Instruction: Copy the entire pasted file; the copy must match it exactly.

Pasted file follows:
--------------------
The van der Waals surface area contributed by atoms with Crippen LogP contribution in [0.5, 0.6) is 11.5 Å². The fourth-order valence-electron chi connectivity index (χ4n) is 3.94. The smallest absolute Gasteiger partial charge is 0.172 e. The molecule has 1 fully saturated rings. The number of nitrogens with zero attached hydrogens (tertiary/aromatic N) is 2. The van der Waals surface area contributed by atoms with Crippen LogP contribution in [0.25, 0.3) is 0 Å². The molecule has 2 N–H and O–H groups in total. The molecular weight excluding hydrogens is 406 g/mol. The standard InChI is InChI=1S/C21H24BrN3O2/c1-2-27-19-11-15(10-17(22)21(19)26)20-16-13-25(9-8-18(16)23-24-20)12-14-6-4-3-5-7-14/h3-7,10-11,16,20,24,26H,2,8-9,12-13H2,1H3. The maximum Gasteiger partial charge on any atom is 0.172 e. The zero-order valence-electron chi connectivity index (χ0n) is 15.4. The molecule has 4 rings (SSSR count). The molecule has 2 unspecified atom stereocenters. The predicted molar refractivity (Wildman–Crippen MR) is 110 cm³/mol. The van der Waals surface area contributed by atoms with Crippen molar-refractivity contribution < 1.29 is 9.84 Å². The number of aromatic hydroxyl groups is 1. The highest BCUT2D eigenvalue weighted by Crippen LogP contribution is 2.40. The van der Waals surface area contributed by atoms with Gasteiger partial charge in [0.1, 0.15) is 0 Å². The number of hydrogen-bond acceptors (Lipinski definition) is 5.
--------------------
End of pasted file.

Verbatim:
The van der Waals surface area contributed by atoms with Crippen LogP contribution in [0.5, 0.6) is 11.5 Å². The fourth-order valence-electron chi connectivity index (χ4n) is 3.94. The smallest absolute Gasteiger partial charge is 0.172 e. The molecule has 1 fully saturated rings. The number of nitrogens with zero attached hydrogens (tertiary/aromatic N) is 2. The van der Waals surface area contributed by atoms with Crippen LogP contribution in [0.25, 0.3) is 0 Å². The molecule has 2 N–H and O–H groups in total. The molecular weight excluding hydrogens is 406 g/mol. The standard InChI is InChI=1S/C21H24BrN3O2/c1-2-27-19-11-15(10-17(22)21(19)26)20-16-13-25(9-8-18(16)23-24-20)12-14-6-4-3-5-7-14/h3-7,10-11,16,20,24,26H,2,8-9,12-13H2,1H3. The maximum Gasteiger partial charge on any atom is 0.172 e. The zero-order valence-electron chi connectivity index (χ0n) is 15.4. The molecule has 4 rings (SSSR count). The molecule has 2 unspecified atom stereocenters. The predicted molar refractivity (Wildman–Crippen MR) is 110 cm³/mol. The van der Waals surface area contributed by atoms with Crippen molar-refractivity contribution < 1.29 is 9.84 Å². The number of aromatic hydroxyl groups is 1. The highest BCUT2D eigenvalue weighted by Crippen LogP contribution is 2.40. The van der Waals surface area contributed by atoms with Gasteiger partial charge in [0.1, 0.15) is 0 Å². The number of hydrogen-bond acceptors (Lipinski definition) is 5.